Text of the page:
Oren Hobbs was the older of the two teens in question, and after his 15-year-old brother, Josh, became the most enduring mystery of the Northern California town of Coventry 20 years before, he ran away to the Army -- eventually serving as a warrant officer in the Criminal Investigations Division. What greets Oren upon his arrival home is a sick father, the town's long-standing and recently retired judge, and a jawbone belonging to Josh, thrown on the porch with a loud thump -- just one of several bones, "dusted with soil" with the skull bearing "the circular marks of cloth-wiped dirt" appearing at the Hobbs house since the boy went missing.

That Oren will be drawn into investigating what really happened to Josh, and that it will require him to delve into the recesses of long-buried memories, is not just understood but almost an afterthought. Instead, O'Connell is more interested in taking a magnifying glass to Coventry's denizens and illuminating the part of the town's life hidden to the naked eye. There's the crumbling marriage of town scions Addison and Sarah Winston and the deleterious effect upon their daughter, Isabelle, whose smoky rebelliousness is reminiscent of an untamed horse. Hannah, who keeps house at the Hobbs's stead, fools all with a placid demeanor (akin to her namesake in the Nancy Drew books) that covers troubling inconsistencies in her back-story. Ferris Monty collects photographs and takes a disturbing interest in Josh's fate, but somehow he comes off with more sympathy and less suspicion. And what of Alice Friday, the local who loves to host s?ances? O'Connell does not mask the inherent cynicism for those who believe in the power of the Ouija board, but nor does she outright dismiss its strange power, either.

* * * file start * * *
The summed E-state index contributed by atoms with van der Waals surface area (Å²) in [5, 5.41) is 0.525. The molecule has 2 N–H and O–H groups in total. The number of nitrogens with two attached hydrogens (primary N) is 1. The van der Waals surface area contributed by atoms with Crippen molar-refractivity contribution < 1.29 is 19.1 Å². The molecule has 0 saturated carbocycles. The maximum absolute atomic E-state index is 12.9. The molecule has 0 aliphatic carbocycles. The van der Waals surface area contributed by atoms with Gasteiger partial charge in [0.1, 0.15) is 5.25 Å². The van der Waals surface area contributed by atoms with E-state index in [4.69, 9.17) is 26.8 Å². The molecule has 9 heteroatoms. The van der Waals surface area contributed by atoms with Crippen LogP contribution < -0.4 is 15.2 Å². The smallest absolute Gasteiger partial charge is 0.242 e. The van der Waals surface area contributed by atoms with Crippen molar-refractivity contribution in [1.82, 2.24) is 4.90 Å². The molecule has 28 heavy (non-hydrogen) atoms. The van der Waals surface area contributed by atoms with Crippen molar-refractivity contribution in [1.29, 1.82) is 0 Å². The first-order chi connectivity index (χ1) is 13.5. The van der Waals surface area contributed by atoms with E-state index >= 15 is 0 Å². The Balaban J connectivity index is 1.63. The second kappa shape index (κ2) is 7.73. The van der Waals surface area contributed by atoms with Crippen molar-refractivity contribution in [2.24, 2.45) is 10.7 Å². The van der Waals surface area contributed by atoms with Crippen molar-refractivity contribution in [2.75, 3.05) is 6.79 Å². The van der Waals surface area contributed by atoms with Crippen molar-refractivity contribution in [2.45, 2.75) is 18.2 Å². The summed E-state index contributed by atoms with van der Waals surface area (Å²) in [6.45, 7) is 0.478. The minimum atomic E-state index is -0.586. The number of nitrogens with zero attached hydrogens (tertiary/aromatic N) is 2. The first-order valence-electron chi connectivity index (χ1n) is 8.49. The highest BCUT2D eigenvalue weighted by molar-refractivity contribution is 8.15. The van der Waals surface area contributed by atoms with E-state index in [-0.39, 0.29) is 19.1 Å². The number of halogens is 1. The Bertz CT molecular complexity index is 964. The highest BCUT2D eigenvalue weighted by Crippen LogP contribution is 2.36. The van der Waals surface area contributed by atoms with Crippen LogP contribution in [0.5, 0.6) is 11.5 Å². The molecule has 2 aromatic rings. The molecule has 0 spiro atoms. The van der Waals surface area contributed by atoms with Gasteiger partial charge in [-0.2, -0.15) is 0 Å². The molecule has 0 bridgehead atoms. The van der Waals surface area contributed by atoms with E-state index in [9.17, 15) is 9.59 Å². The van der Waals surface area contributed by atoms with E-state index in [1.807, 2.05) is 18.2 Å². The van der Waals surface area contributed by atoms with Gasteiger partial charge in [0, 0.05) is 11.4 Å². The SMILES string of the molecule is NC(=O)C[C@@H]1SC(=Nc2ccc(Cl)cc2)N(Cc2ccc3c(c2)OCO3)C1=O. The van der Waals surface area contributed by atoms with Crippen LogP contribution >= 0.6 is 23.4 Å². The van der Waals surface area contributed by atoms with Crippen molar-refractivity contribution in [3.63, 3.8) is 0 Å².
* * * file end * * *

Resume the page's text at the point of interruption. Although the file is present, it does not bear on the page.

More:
Though O'Connell's prose is omniscient to the point of flatness, she reserves room for dark humor, and in one of the most provocative scenes in Bone by Bone, a high charge of eroticism develops through a tango danced between Oren and his former schoolmate Isabelle, as they now set "out to destroy each other in every move they made." The reader can almost hear and smell the longing and contempt that provokes Oren's father to remark, "I don't think I've ever seen blood drawn on a dance floor."

That line encapsulates the magic and the music of Bone by Bone, the astonishing sense of rhythm and control O'Connell marshals as she metes out information, unveils the darker impulses of her characters, and captures every throb and every nuance of this precisely imagined world. What lingers far longer than the surprises of the narrative is the image of her town of ghosts, a town that "had lost its charm and become a nightmare state where monsters roamed, walking birds with fangs and curled knives for talons."

July 28: Percy Bysshe Shelley and Mary Wollstonecraft Godwin eloped on this day in 1814.

Crime fiction legends Dennis Lehane and Michael Connelly discuss the new book that unites their beloved sleuths Patrick Kenzie and Harry Bosch.